The Woman in White

by Wilkie Collins
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Critical Evaluation

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Last Updated on May 5, 2015, by eNotes Editorial. Word Count: 1535

Throughout his career, Wilkie Collins, like many other writers, was torn between a need to satisfy the demands of the popular reading public and a personal desire to create works of lasting artistic merit. He achieved the desired synthesis only twice, initially with The Woman in White and, a few years later, with The Moonstone (1868). The Woman in White was both his most popular work and his most important serious book.

Although the plot of The Woman in White is fantastic, it is based, as were many of Collins’s crime stories, on an actual case history he discovered in Maurice Méjan’s Recueil des causes célèbres (1808). In 1787, Madame de Douhault was cheated out of a portion of her father’s estate by a brother. On her way to Paris to launch proceedings against her brother, she stopped at a relative’s home, where she was drugged, confined to a mental hospital, and declared dead. The unscrupulous relatives collected all that remained of the father’s estate. Like her fictional counterpart, Madame de Douhault—wearing a white dress—finally escaped, but, unlike Laura Fairlie, she was never able legally to reestablish her identity, despite positive identifications from friends and associates. She died a pauper in 1817.

The crime becomes more elaborate and complicated in Collins’s hands. Not only is the heroine drugged and secreted in an asylum, but a deceased double is buried in her place. “The first part of the story,” Collins commented in a newspaper interview, “will deal with the destruction of the victim’s identity. The second with its recovery.” Collins added a number of secondary lines to this basic plot movement: the question of Laura’s marriage to Percival Glyde; the identity and story of Anne Catherick, the mysterious “woman in white”; the love affair between Laura and Walter Hartright; Laura’s supposed death and the events surrounding it; Percival’s relationship with Anne’s mother, Mrs. Catherick, and his mysterious secret; and, finally, Count Fosco’s mysterious background.

Complex as the plot is, Collins handles the threads of the narrative in such a way that they support and complement one another without obscuring the central thrust of the book. While answering one question, Collins uses that answer to introduce new, more provocative questions. As the puzzles are gradually unraveled, the pressures on the hero and the heroines become more extreme. Throughout much of the book, the victims seem nearly helpless before the villains’ power. The reversal does not come until late in the novel and, when it does, the shift is sudden. Nevertheless, even in the last important scene, Walter’s confrontation with Fosco, when the initiative is clearly the hero’s, the sense of danger remains intense. Nowhere does Collins demonstrate his mastery of intricate plotting more effectively than in The Woman in White, and it remains, with the possible exception of The Moonstone, the most perfectly structured example of the sensation novel.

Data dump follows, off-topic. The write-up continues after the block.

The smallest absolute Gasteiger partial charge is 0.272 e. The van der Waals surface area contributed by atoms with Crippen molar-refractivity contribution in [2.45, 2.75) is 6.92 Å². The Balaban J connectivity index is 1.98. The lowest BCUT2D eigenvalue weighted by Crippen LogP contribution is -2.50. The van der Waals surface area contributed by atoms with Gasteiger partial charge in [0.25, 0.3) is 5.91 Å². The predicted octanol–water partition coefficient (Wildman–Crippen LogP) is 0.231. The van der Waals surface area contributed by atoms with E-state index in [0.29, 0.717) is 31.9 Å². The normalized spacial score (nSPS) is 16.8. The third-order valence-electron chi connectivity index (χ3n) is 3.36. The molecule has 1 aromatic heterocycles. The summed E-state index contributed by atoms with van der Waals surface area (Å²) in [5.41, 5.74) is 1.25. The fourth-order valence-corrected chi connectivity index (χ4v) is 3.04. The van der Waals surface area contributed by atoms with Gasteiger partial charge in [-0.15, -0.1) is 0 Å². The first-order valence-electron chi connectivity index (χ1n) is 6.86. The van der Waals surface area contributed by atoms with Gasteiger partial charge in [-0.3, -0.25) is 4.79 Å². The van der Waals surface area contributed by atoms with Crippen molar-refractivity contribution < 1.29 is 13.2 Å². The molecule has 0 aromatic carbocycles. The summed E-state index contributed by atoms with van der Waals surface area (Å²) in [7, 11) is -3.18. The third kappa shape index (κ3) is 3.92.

The gradual revelation of the intricate conspiracy is made doubly effective by Collins’s narrative method. The story is told in bits and pieces by a number of characters who reveal only as much as they know. Some of the narrators, among them Walter, Marian Halcombe, and Fosco, are major participants who explain and interpret events as they occur or after the fact. Others, such as Laura’s uncle, Frederick Fairlie, Glyde’s housekeeper, and Eliza Michelson (and even Laura’s tombstone), can provide only fragments of information that reflect their brief connections to the story. This technique, in which he reveals only so much information at any one time as convenient, gives Collins a great deal of flexibility and control over the suspense; ensures variety in the narrative style, mood, and tone; and sharpens the characterizations. As the speakers offer their information, they characterize themselves through their diction, prose style, habits, and attitudes. Collins’s narrative method offers readers a gigantic prose jigsaw puzzle. A few years later, Collins uses this same method in writing what many have called the first English detective novel, The Moonstone.

The object of the conspiracy, Laura, is a passive creature with little color or character. The real conflict is between Marian and Walter on the one hand and Percival and Fosco on the other. In the first half of the book, leading up to Laura’s falsified death, Marian acts as a foil to the villains. After Laura’s escape, Walter becomes the principal hero. Percival enters the novel before Fosco but quickly retreats in the reader’s mind to a subordinate position. Fosco, the most impressive character, dominates all the other characters.